By: Anthony Martin – Examiner.com - July 9, 2012
Upon the advice of Secretary of State Hillary Clinton, President Obama has confirmed his intention to sign two controversial U.N. treaties — the Law of the Sea Treaty (LOST) and the so called "small arms" treaty.
Although many citizens and elected representatives are sounding the alarm about the small arms treaty, such as this entry Sunday at the Daily Paul, some political observers note that the treaty is unlikely to pass the Senate. But a very different scenario is developing for the Law of the Sea.
Twenty Republican senators are set to join with Democrats in upholding LOST.
In a breaking update, 2 of the 20 Republican senators have now indicated they will oppose the Law of the Sea Treaty. One political activist stated that it is important for citizens to call the offices of all 20 to make sure those Senators are on the record with their intent to vote against the treaty. McConnell and Toomey now state they will vote no.
The U.S. Constitution grants authority to presidents to enter into treaty agreements with other nations and entities. But due to the fact that a treaty, if approved, becomes the law of the land, the U.S. Senate must approve by an exact two-thirds majority rather than the simple supermajority of 60 votes. This means that 67 votes are needed in the Senate to approve a treaty.
Most political observers believe that all 53 Democrats in the Senate will vote to approve LOST. And if the 20 Republicans who have failed to indicate opposition to the treaty hold firm, the Senate will have more than the required 67 votes to pass.
The 20 Republicans who are apparently set to uphold the treaty are Enzi, McConnell, Hutchison, Toomey, Johanns, Ayotte, Graham, McCain, Lugar, Kirk, Snowe, Collins, Murkowski, Isakson, Grassley, Portman, Corker, Cochran, Brown, and Alexander.
In 1983 President Ronald Reagan rejected LOST outright due to encroachments on U.S. sovereignty. Thus, the question arises as to why these 20 Republicans would be indicating support for a treaty that Reagan saw as an international attempt to usurp American sovereignty and thus supersede the U.S. Constitution.
The small arms treaty, on the other hand, is facing a much more difficult task in gaining the approval of the Senate. Although it is possible to muster 67 votes to approve, too many Democrats are facing reelection in states where gun rights are important. Democrats now have a 53 seat majority. Even if all of the Democrats voted in favor, 14 Republicans would have to join them in order for the measure to pass.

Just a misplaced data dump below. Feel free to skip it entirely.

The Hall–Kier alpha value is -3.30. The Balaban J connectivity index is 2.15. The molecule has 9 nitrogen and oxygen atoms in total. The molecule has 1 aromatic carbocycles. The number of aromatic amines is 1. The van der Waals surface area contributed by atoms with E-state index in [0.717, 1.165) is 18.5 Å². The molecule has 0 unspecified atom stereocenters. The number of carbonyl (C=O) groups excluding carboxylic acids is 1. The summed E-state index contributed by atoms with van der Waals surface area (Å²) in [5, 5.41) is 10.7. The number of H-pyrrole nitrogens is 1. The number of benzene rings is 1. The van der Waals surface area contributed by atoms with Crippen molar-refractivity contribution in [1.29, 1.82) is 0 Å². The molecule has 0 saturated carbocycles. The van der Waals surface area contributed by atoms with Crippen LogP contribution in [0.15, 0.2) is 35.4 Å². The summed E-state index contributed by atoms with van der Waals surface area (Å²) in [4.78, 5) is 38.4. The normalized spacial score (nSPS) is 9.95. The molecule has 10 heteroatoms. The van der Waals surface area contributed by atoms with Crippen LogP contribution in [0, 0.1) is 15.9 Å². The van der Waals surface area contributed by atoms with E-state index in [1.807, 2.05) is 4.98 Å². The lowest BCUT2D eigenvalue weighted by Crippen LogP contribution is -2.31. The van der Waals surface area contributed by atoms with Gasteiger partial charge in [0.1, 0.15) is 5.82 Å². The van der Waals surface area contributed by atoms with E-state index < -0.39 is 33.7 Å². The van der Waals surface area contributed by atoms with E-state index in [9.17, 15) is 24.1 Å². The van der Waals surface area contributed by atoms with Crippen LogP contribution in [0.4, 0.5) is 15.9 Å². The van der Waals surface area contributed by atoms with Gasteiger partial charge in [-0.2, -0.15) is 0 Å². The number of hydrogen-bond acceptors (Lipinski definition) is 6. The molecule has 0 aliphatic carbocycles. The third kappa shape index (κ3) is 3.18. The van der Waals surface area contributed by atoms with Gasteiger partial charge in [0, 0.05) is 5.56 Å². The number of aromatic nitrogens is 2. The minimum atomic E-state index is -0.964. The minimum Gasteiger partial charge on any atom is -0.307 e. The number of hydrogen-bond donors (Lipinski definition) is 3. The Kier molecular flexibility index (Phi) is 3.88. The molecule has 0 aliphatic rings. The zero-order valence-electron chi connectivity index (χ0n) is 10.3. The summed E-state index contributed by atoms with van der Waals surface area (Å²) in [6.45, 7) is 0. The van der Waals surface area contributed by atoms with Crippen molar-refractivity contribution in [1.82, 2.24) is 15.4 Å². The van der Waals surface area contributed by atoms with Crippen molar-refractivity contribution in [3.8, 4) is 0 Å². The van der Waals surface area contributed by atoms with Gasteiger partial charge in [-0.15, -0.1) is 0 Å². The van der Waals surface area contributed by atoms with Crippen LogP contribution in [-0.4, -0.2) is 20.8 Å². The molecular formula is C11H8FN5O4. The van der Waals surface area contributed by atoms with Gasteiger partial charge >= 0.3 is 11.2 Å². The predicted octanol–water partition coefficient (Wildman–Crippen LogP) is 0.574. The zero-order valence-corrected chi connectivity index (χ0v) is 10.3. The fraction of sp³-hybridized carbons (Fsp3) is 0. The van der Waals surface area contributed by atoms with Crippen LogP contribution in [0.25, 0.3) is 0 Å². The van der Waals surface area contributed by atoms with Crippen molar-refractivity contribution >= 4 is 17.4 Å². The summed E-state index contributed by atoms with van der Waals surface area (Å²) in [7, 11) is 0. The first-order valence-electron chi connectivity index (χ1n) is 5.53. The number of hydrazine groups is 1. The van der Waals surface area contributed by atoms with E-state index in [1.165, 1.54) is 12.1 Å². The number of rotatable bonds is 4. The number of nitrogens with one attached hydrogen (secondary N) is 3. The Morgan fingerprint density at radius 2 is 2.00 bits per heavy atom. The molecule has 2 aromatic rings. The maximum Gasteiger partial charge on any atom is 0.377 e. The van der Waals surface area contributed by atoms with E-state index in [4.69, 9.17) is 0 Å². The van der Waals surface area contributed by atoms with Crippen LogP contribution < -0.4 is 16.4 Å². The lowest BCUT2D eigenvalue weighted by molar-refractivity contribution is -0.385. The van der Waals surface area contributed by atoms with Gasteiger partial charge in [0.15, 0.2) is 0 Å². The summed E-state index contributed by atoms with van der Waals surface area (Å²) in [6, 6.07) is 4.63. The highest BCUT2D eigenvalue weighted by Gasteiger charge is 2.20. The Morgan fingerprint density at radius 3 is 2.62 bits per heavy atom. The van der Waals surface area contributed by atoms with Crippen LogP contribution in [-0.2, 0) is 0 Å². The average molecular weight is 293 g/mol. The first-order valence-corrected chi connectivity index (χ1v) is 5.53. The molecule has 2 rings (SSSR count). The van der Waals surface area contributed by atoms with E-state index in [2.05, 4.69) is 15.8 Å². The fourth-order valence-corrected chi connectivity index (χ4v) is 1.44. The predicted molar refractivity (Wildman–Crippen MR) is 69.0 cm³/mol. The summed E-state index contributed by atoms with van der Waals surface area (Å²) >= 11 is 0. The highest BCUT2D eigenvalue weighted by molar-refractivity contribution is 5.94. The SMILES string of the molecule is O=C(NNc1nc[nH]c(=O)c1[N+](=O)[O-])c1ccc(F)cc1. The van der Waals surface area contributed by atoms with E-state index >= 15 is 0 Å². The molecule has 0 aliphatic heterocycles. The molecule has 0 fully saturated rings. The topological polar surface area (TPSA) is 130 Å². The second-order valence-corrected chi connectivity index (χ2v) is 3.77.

In an election year during a period of time in U.S. history when citizens have indicated in various ways that they oppose any more gun control in any form, it is difficult to imagine 14 Republicans voting in favor of such a treaty.
But as indicated by Forbes Magazine such assumptions are premature. Some senators are always loathe to oppose any treaty signed by a president for the fear of negatively impacting U.S. prestige on the international stage.
Thus, conservatives have sounded the alarm about the treaty to make sure citizens pressure their senators to vote no.
A look at some of the provisions of the treaty will reveal why many conservatives are alarmed. By international law all citizens in the United States would find it more difficult to purchase firearms due to tough registration and licensing requirements. The sale and private ownership of all semi-automatic firearms would be banned. And an international registry of gun owners would be created, which many gun rights enthusiasts view as a precursor to a worldwide ban on gun ownership.
Using the United Nations to enact strict gun control measures on Americans could be what Obama meant when he stated months ago that his administration is working on gun control "under the radar."
STAND-UP AMERICA!! TIME IS RUNING OUT!
h/t to Victoria Baer
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"Silence in the face of evil is itself evil; God will not hold us guiltless.
Not to speak is to speak. Not to act is to act." Dietrich Bonhoeffer